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Titolo:
MRI anatomy of schizophrenia
Autore:
McCarley, RW; Wible, CG; Frumin, M; Hirayasu, Y; Levitt, JJ; Fischer, IA; Shenton, ME;
Indirizzi:
Harvard Univ, Sch Med, Brockton VA Med Ctr, Dept Psychiat 116,Clin Neurosci Harvard Univ Brockton MA USA 02401 d Ctr, Dept Psychiat 116,Clin Neurosci
Titolo Testata:
BIOLOGICAL PSYCHIATRY
fascicolo: 9, volume: 45, anno: 1999,
pagine: 1099 - 1119
SICI:
0006-3223(19990501)45:9<1099:MAOS>2.0.ZU;2-Y
Fonte:
ISI
Lingua:
ENG
Soggetto:
FIRST-EPISODE SCHIZOPHRENIA; SUPERIOR TEMPORAL GYRUS; CAVUM-SEPTUM-PELLUCIDUM; GRAY-MATTER VOLUME; SCHIZOTYPAL PERSONALITY-DISORDER; RESONANCE-IMAGING ABNORMALITIES; MONOZYGOTIC TWINS DISCORDANT; NUCLEAR MAGNETIC-RESONANCE; BIPOLAR AFFECTIVE-DISORDER; CORPUS-CALLOSUM SIZE;
Keywords:
schizophrenia; magnetic resonance imaging; reviews; psychosis;
Tipo documento:
Review
Natura:
Periodico
Settore Disciplinare:
Life Sciences
Citazioni:
170
Recensione:
Indirizzi per estratti:
Indirizzo: McCarley, RW Harvard Univ, Sch Med, Brockton VA Med Ctr, Dept Psychiat 116,Clin Neurosci Harvard Univ 940 Belmont St Brockton MA USA 02401 in Neurosci
Citazione:
R.W. McCarley et al., "MRI anatomy of schizophrenia", BIOL PSYCHI, 45(9), 1999, pp. 1099-1119

Abstract

Structural magnetic resonance imaging (MRI) data have provided much evidence in support of our current view that schizophrenia is a brain disorder with altered brain structure, and consequently involving more than a simple disturbance in neurotransmission. This review surveys 118 peer-reviewed studies with control group from 1987 to May 1998Most studies (81%) do not find abnormalities of whole brain/intracranial contents, while lateral ventricle enlargement is reported in 77%, and third ventricle enlargement in 67%. The temporal lobe was the brain parenchymal region with the most consistently documented abnormalities. Volume decreaseswere found in 62% of 37 studies of whole temporal lobe, and in 81% of 16 studies of the superior temporal gyrus (and in 100% with gray matter separately evaluated). Fully 77% of the 30 studies of the medial temporal lobe reported volume reduction in one or more of its constituent structures (hippocampus, amygdala, parahippocampal gyrus). Despite evidence for frontal lobe functional abnormalities, structural MRIinvestigations less consistently found abnormalities, with 55% describing volume reduction. It may be that frontal lobe volume changes are small, andnear the threshold for MRI detection. The parietal and occipital lobes were much less studied; about half of the studies showed positive findings. Most studies of cortical gray matter (86%) found volume reductions were not diffuse, but more pronounced in certain areas. About two thirds of the studies of subcortical structures of thalamus, corpus callosum and basal ganglia(which tend to increase volume with typical neuroleptics), show positive findings, as do almost all (91%) studies of cavum septi pellucidi (CSP). Most data were consistent with a developmental model, but growing evidence wascompatible also with progressive, neurodegenerative features, suggesting a"two-hit" model of schizophrenia, for which a cellular hypothesis is discussed. The relationship of clinical symptoms to MRI findings is reviewed, asis the growing evidence suggesting structural abnormalities differ in affective (bipolar) psychosis and schizophrenia. (C) 1999 Society of BiologicalPsychiatry.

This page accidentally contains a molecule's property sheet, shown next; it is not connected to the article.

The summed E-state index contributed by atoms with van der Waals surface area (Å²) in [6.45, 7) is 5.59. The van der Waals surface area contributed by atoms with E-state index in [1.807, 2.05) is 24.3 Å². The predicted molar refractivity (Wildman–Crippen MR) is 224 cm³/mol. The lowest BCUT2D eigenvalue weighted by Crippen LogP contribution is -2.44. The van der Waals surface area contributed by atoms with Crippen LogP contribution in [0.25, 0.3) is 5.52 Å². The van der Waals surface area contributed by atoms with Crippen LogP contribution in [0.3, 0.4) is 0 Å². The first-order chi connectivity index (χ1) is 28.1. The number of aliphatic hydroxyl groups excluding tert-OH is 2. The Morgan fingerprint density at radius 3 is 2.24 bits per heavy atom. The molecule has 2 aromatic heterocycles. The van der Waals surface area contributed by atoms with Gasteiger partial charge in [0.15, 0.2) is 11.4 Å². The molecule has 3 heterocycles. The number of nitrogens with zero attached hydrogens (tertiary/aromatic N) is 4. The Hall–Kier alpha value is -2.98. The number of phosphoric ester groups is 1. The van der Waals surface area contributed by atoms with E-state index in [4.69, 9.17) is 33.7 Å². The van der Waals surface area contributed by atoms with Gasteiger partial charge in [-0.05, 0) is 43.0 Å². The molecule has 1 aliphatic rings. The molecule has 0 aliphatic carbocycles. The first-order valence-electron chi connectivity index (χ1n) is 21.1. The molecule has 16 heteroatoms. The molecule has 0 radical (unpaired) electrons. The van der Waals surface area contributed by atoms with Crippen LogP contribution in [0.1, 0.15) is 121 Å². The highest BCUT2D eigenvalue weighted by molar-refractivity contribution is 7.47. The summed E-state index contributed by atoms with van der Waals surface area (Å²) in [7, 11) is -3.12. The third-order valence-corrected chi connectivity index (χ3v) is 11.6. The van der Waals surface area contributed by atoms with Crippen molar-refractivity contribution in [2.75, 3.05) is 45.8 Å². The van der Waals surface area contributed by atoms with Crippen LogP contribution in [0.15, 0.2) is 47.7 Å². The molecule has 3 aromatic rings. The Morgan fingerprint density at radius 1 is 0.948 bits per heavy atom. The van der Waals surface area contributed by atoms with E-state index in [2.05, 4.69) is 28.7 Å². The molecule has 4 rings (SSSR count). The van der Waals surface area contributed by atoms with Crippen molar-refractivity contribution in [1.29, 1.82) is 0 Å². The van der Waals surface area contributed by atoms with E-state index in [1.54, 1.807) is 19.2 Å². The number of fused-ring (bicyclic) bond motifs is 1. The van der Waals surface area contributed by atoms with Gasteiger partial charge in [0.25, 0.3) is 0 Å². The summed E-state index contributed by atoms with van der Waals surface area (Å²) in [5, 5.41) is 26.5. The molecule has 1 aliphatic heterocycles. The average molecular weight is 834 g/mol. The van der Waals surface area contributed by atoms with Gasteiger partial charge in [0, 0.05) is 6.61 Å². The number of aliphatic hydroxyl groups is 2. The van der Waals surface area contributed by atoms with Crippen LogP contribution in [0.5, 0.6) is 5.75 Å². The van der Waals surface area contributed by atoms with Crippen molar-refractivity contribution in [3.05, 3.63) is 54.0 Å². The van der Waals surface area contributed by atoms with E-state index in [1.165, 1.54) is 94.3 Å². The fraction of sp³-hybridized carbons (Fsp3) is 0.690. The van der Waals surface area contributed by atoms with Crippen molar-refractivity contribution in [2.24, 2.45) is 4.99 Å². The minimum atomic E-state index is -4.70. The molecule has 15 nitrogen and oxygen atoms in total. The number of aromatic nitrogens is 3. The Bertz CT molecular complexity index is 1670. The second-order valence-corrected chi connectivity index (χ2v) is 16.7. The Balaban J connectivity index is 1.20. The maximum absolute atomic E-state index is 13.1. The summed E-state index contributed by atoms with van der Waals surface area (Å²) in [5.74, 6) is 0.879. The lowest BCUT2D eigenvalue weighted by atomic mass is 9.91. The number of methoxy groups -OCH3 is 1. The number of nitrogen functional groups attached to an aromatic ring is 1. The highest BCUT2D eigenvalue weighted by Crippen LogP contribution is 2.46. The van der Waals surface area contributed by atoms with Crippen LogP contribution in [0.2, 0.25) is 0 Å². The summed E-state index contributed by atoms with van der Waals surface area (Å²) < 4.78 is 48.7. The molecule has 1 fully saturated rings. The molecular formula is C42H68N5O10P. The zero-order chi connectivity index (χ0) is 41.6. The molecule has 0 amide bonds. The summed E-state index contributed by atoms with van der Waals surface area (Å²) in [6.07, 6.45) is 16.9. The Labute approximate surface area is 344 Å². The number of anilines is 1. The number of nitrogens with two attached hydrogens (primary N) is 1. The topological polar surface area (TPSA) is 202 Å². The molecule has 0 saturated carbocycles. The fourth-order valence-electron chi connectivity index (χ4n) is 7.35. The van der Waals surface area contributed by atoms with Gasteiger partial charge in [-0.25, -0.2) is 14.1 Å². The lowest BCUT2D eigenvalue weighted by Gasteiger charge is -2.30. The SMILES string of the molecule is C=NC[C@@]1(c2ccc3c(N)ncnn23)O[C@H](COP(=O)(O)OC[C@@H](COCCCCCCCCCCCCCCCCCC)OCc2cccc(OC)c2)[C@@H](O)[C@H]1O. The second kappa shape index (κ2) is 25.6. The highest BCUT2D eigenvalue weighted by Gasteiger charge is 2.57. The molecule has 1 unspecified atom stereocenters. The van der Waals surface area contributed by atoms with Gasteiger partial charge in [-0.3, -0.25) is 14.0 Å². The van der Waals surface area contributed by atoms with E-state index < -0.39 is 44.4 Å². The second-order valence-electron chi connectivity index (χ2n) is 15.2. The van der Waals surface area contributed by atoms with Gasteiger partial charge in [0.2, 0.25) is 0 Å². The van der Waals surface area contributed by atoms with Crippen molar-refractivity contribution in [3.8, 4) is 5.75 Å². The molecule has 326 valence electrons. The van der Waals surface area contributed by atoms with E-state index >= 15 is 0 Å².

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Documento generato il 25/01/20 alle ore 06:20:18